April 20, 2013 at 3:26 pm #155164AnonymousInactive
Are all of us so busy now that we don’t have time to start or join in on discussions here on Land8? I’m hoping that would explain why there’s less activity here as opposed to less activity because there’s less people in the field. I’ve noticed a recent increase in jobs being advertised on the ASLA Joblink after four or five years of slow hiring. I like to tell myself that most of the people who were questioning their decision to pursue a career in landscape architecture in 2009 have traded in delivering pizza for sitting in front of a computer cranking out CAD drawings at some LA firm. But I know deep down that a lot of you are gone and will never come back to the profession.
This post is to reach out to you folks that have still remained in the field and are busy grinding out a living. My business isn’t setting any records, but at least it feels like it’s starting to run on all 8 cylinders. It would be great to hear from some of you who we haven’t heard from in a while. How’s life treating you?April 22, 2013 at 6:17 pm #155174Ben YahrParticipant
I’ll bite. There are three reasons I personally haven’t been very active in the lounge lately:
Work has been busy. This is a good thing. Stateside we’ve had numerous projects funded by the Great Lakes Restoration Initiative. Low water levels are unfortunately wreaking havoc on shipping and recreation. Likewise with flooding. Despite the best efforts of austerity freaks, increased revenue has allowed local and state governments to invest in long overdue infrastructure maintenance. Water quality and stormwater management have become an essential part of every project rather than an add on. Overseas, investment in tourism is rebounding, though very slowly. Robust economies in Asia and South America are providing numerous opportunities that are tough to harness in here North America.
The second reason I haven’t been active in the ‘Lounge is an annoyance at some of the frequent posters that feel the need to post and repeat their (same) opinions in every single discussion- stifling participation and out of the box thinking. By far the worst comments take the form of “WE already discussed that” when responding to a question from a new member of the forum.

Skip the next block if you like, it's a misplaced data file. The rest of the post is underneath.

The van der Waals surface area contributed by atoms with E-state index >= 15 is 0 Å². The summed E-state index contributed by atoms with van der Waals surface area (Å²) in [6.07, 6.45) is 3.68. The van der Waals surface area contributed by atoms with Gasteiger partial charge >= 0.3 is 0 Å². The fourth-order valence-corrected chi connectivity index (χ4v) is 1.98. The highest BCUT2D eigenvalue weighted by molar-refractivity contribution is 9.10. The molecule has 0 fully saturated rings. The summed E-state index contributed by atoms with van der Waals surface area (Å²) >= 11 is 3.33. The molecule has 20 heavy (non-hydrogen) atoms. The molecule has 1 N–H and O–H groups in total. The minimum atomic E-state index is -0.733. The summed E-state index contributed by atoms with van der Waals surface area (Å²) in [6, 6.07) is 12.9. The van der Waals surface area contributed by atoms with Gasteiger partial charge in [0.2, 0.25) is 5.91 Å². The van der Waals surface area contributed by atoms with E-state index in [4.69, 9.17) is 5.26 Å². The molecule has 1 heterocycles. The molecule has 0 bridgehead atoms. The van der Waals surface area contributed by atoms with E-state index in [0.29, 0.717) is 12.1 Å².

Finally, a perceived sense of job security from an increasing workload has allowed me to have a life outside of the office, and focus energy on things other than work. I’ve been honing my skills as a homebrewer, tending backyard chickens, participating in community resource conservation groups, planning for a third round of “landscaping”, and remodeling my kitchen. It’s torn down to the studs, and I’ve been enjoying the chance to learn residential wiring and electrical skills.
So yeah, life is treating me well!April 22, 2013 at 10:12 pm #155173Tanya OlsonParticipant
Henry! How was trout fishing in America? That boring?
I’ve been wondering too and have been lurking the discussions, but it takes a lot of time to write a well-thought-out response and yes, work is busy. Lots going on this year – beats the pants off of last year. Today is a snow day (!!! April 22nd?!) and just got a huge CD set out the door, so a minute to breathe between projects….
Also, I’m kind of turned off by some of the “discussions” that are really advertisements for personal or business blogs. Feels spammy. You guys are all way nicer than I could possibly be in these instances, so I don’t comment at all. I know, I know, thats the way the web works and one’s site gets more traffic and higher on search engines that way, but still. Must be ok with Andrew S., though, so there you go.
Plus its not as interesting without the usual suspects arguing about landscape architecture philosophy and whether we’re all idiots or brilliant for pursuing this career.April 22, 2013 at 10:13 pm #155172Dave McCorquodaleParticipant
I’ve read the forum for a while but generally don’t say much. I’d echo the comments from above by saying that I don’t look as often for reasons not unlike those above. While things in Houston never really slowed down during the market downturn, I hope things are looking better for those that have seen a pretty rough go of it. When I moved here in 2005 not long after school I was looking for the typical firm employment, but with a strong emphasis on environmentally conscious projects. After 4 months of looking I needed anything and that opportunity was a support role at a high-end residential design-build firm. Ironically the classes I paid least attention in and was the least passionate about during school were residential and nursery-stock oriented planting design.
Last April after sticking with them for 7 years in salary position, and after recently passing the LARE (1st go round so felt pretty fortunate), I went to a commission-only design/sales role (we have 3 incl. me) and things have been great. The trade-off of being entirely responsible for what I do and when and how I work has been worth a lot more than a perceived sense of security of actual employment. So now that I allocate my own time I’ve been able to refocus on collaborating on the types of projects that get me inspired and spend the time I need to doing what pays the bills. By completely rewiring the way I thought and getting out of my own box I adapted the title Landscape Architect to mean something personal in the expertise I provide to various projects and get a sense of fulfillment out of what I do.